Specialties:

Adolescent Gynecology, Endometriosis, Gynecological Surgery, Gynecology, In Vitro Fertilization, Minimally Invasive Pelvic Surgery, Pediatric Gynecology, Polycystic Ovary Syndrome, Reproductive Endocrinology & Infertility, Tubal Ligation Reversal, Women's Genetic Counseling

Locations:

Centerville Health Center (801) 581-3834
Parkway Health Center (801) 581-3834
South Jordan Health Center (801) 581-3834
University Hospital (801) 581-3834
Utah Center for Reproductive Medicine (801) 581-3834

Reproductive Medicine services are available at the Utah Center for Reproductive Medicine as well as multiple locations through out the state of Utah, including Centerville, Orem, South Jordan and Park City. Our reproductive endocrinologists offer a wide range of services including:

  • Infertility counseling
  • Infertility monitoring and treatment
  • IUD insertion and removal
  • Annual gynecological exams
  • Endocrinology
  • Diagnosis and treatment of polycystic ovary syndrome
  • In vitro fertilization
  • Treatment of endometriosis
  • Pediatric and adolescent gynecology services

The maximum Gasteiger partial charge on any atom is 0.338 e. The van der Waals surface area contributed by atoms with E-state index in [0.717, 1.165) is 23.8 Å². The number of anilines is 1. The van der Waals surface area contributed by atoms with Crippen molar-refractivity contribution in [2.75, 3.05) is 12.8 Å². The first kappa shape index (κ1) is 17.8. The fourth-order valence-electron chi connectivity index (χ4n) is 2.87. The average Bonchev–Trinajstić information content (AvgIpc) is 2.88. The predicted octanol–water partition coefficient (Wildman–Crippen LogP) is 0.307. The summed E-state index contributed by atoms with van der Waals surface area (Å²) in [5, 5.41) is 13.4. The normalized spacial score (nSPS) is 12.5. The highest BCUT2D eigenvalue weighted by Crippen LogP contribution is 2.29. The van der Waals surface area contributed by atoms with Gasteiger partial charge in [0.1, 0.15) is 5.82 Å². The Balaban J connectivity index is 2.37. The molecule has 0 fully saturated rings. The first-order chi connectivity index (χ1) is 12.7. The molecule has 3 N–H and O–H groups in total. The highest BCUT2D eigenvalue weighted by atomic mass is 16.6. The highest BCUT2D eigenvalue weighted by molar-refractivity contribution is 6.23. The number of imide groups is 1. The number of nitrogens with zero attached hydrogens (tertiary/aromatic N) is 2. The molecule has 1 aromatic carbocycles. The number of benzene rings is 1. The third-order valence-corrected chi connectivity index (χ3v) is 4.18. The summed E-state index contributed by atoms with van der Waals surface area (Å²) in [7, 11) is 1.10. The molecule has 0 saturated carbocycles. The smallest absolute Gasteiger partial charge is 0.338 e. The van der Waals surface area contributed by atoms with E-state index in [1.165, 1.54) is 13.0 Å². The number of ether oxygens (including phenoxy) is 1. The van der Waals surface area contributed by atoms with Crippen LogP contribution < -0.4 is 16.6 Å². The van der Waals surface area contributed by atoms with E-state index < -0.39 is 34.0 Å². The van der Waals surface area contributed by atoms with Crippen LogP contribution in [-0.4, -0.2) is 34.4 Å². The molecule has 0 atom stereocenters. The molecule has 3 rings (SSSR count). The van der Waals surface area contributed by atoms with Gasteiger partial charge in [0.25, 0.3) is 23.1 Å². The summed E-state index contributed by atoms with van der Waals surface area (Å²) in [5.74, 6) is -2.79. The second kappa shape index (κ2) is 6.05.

Our highly trained reproductive endocrinology specialists are experts in both the treatment and research of infertility and our clinic consistently boasts one of the highest success rates in the nation.

Neighborhood Health Center Locations:

Utah Center for Reproductive Medicine 675 Arapeen Way, Suite 205
Salt Lake City, Utah 84108-1237
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University of Utah Health Care
Centerville Health Center
26 South Main
Centerville, Utah 84014
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Dixie Regional Medical Center 544 South 300 East
St. George, UT 84770
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McKay Dee Hospital 4401 Harrison Blvd.
Ogden, UT 84403
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University of Utah Health Care
Redstone Health Center
1743 W. Redstone Center Drive, #115
Park City, Utah 84098
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University of Utah Health Care
South Jordan Health Center
1091 W. South Jordan Parkway, Suite 500
South Jordan, 84095
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Utah Valley Regional Medical Center
Woman’s and Children’s Clinic
1034 N 500 W
Provo, Utah 84604
  • FAZST
    Keywords: Fertility, reproductive medicine, pregnancy outcomes, folic acid and zinc supplementation trial, semen quality, infertility
    Status: Recruiting
  • MORENDO
    Keywords: Endometriosis
    Status: Active, not recruiting
  • Healthy Conceptions for Couples Intervention Pilot Study
    Keywords: Infertility, Obesity, polycystic ovarian syndrome, emotionally focused therapy, weight loss
    Status: Recruiting